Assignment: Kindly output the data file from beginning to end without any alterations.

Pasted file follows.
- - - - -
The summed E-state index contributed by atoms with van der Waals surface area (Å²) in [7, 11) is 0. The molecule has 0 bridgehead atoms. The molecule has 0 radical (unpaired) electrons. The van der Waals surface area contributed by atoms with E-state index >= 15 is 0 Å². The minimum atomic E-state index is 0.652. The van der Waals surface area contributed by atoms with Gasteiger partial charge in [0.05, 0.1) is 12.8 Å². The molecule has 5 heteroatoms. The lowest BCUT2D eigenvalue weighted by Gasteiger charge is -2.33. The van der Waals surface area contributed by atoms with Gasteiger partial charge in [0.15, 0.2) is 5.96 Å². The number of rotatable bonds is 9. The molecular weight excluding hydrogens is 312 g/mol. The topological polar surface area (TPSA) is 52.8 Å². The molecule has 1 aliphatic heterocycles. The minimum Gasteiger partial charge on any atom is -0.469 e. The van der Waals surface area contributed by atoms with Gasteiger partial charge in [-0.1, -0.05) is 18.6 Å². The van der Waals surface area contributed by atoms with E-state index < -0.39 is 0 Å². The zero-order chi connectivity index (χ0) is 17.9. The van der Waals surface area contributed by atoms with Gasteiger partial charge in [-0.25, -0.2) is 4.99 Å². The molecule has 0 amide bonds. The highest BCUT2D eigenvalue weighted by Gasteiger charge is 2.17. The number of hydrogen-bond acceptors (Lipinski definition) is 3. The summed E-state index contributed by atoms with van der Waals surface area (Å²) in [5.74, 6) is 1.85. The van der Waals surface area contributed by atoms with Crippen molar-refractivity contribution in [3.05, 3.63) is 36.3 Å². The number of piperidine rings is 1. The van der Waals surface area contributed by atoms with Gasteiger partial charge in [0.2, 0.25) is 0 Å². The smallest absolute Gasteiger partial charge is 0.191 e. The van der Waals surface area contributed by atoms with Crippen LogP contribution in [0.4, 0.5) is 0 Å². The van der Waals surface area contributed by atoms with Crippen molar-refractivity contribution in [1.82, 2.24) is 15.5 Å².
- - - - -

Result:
The summed E-state index contributed by atoms with van der Waals surface area (Å²) in [7, 11) is 0. The molecule has 0 bridgehead atoms. The molecule has 0 radical (unpaired) electrons. The van der Waals surface area contributed by atoms with E-state index >= 15 is 0 Å². The minimum atomic E-state index is 0.652. The van der Waals surface area contributed by atoms with Gasteiger partial charge in [0.05, 0.1) is 12.8 Å². The molecule has 5 heteroatoms. The lowest BCUT2D eigenvalue weighted by Gasteiger charge is -2.33. The van der Waals surface area contributed by atoms with Gasteiger partial charge in [0.15, 0.2) is 5.96 Å². The number of rotatable bonds is 9. The molecular weight excluding hydrogens is 312 g/mol. The topological polar surface area (TPSA) is 52.8 Å². The molecule has 1 aliphatic heterocycles. The minimum Gasteiger partial charge on any atom is -0.469 e. The van der Waals surface area contributed by atoms with Gasteiger partial charge in [-0.1, -0.05) is 18.6 Å². The van der Waals surface area contributed by atoms with E-state index < -0.39 is 0 Å². The zero-order chi connectivity index (χ0) is 17.9. The van der Waals surface area contributed by atoms with Gasteiger partial charge in [-0.25, -0.2) is 4.99 Å². The molecule has 0 amide bonds. The highest BCUT2D eigenvalue weighted by Gasteiger charge is 2.17. The number of hydrogen-bond acceptors (Lipinski definition) is 3. The summed E-state index contributed by atoms with van der Waals surface area (Å²) in [5.74, 6) is 1.85. The van der Waals surface area contributed by atoms with Crippen molar-refractivity contribution in [3.05, 3.63) is 36.3 Å². The number of piperidine rings is 1. The van der Waals surface area contributed by atoms with Gasteiger partial charge in [0.2, 0.25) is 0 Å². The smallest absolute Gasteiger partial charge is 0.191 e. The van der Waals surface area contributed by atoms with Crippen LogP contribution in [0.4, 0.5) is 0 Å². The van der Waals surface area contributed by atoms with Crippen molar-refractivity contribution in [1.82, 2.24) is 15.5 Å².